Gov. Kate Brown’s “Motor Voter” law received significant national attention when it passed this month, and it has already found its first adopter in California, whose secretary of state said this week he plans to push for the same law. California Secretary of State Alex Padilla said he believes the law could register millions of people to vote in his state, where about 7 million eligible voters have not signed up. “While many states are making it more difficult for citizens to vote, our neighbor to the north offers a better path,” Padilla said in a Tuesday press release. “I believe the Oregon model makes sense for California,”
Kansas has not held a presidential primary since 1992, and lawmakers are advancing a bill to stop the state from scheduling such a contest every four years. The state Senate gave first-round approval Tuesday to a bill that repeals the law setting the primary on the first Tuesday in April in each presidential election year. A final vote is expected Wednesday. The special election in 2016 would cost an estimated $1.8 million.
Candidates wouldn’t have to die — but they would have to suffer medical hardship or live outside Kansas — in order to be removed from the ballot after winning a primary race under a bill approved Wednesday by the Kansas Senate. House Bill 2104 was drafted by Secretary of State Kris Kobach in response to Democrat Chad Taylor’s withdrawal from the race for U.S. Senate last fall. It originally would have allowed candidates off the ballot only if they died. Democrats pointed out this would mean a candidate who fell into a coma would be forced to remain on the ballot.
Minnesota: Backers of measure to restore voting rights to felons push for House hearings | Star Tribune
A widely-supported bipartisan measure to restore voting rights to Minnesota felons once they have been freed from prison has failed to gain traction in the House, leading to protest from supporters and lawmakers who want to know why. The bill, which has cleared committees and made it to the Senate floor, has yet to receive its first hearing in the House Public Safety and Crime Prevention Committee, despite the fact that committee chair Rep. Tony Cornish is chief author of the bill. The bill has until a Friday deadline to receive a hearing. Cornish, R-Vernon Center, said last week only that he hoped the bill would receive a hearing.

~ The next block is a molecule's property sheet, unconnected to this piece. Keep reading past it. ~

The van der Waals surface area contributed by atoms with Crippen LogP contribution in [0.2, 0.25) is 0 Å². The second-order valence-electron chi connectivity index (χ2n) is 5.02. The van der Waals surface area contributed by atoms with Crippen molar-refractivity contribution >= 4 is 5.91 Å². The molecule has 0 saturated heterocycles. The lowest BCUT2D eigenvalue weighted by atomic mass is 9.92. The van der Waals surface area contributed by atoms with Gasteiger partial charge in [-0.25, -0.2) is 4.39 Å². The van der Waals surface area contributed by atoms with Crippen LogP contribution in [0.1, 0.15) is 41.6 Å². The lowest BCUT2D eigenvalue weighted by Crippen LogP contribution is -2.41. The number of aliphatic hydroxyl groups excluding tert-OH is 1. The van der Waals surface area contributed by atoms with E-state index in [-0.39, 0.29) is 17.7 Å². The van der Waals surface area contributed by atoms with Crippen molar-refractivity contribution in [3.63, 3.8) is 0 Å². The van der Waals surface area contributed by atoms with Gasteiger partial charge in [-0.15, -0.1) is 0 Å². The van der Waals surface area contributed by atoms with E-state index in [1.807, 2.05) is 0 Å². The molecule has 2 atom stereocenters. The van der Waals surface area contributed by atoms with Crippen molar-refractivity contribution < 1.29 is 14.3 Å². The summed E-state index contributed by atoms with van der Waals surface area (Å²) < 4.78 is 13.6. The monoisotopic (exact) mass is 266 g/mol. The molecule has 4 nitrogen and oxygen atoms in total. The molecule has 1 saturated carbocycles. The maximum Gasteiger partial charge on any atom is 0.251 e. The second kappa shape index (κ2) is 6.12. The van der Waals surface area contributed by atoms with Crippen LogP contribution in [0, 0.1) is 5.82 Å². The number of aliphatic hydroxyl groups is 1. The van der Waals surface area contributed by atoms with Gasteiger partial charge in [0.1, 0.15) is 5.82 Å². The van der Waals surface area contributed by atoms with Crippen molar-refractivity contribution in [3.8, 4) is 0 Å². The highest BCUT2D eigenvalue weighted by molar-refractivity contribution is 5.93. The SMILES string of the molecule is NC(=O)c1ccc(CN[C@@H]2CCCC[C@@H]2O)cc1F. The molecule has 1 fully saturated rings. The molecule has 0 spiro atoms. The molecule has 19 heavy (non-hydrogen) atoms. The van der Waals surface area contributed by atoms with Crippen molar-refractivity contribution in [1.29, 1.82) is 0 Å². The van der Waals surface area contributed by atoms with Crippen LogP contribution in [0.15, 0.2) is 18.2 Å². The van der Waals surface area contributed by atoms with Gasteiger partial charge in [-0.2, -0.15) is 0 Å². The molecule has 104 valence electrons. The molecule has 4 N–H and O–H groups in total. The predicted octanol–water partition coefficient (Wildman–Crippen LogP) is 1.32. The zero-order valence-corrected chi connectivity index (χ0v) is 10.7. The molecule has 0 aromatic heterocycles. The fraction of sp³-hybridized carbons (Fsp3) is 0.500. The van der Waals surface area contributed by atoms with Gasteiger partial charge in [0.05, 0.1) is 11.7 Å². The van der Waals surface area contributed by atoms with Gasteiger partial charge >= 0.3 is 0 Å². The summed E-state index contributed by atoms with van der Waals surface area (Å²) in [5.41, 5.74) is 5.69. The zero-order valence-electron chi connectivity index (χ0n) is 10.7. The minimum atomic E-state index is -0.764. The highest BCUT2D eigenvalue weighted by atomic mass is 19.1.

Ohio: Voter suppression likely result of auto registration provision in transportation budget, legislator says | Cleveland Plain Dealer
A Democratic state representative and advocate for voting rights says a last-minute addition to the state transportation budget would effectively suppress voting by students at Ohio’s colleges and universities. But a spokesman for Senate Republicans, who inserted the provision into the budget bill, defended it as merely regulating vehicle registration laws. The provision would require people who come into Ohio and register to vote to re-register their vehicles with Ohio after 30 days. If they fail to register the car with Ohio, then their driving privileges under their out-of-state license for any vehicle would be suspended and they would have to obtain an Ohio license to drive.
Dismissing Democrats’ cries of voter suppression, majority legislative Republicans are poised to require those who register to vote in Ohio to also obtain state driver’s licenses and vehicle registrations. The measure is part of the state transportation budget approved Tuesday by a House-Senate conference committee and headed to possible floor votes in each chamber Wednesday. Democrats tried to remove the provision, saying it constitutes a “poll tax” on out-of-state college students, who would have to spend $75 or more on license and registration fees within 30 days of registering to vote. Rep. Alicia Reece, D-Cincinnati, voted against the transportation budget on Tuesday, she said, because her caucus had a host of concerns about the provision.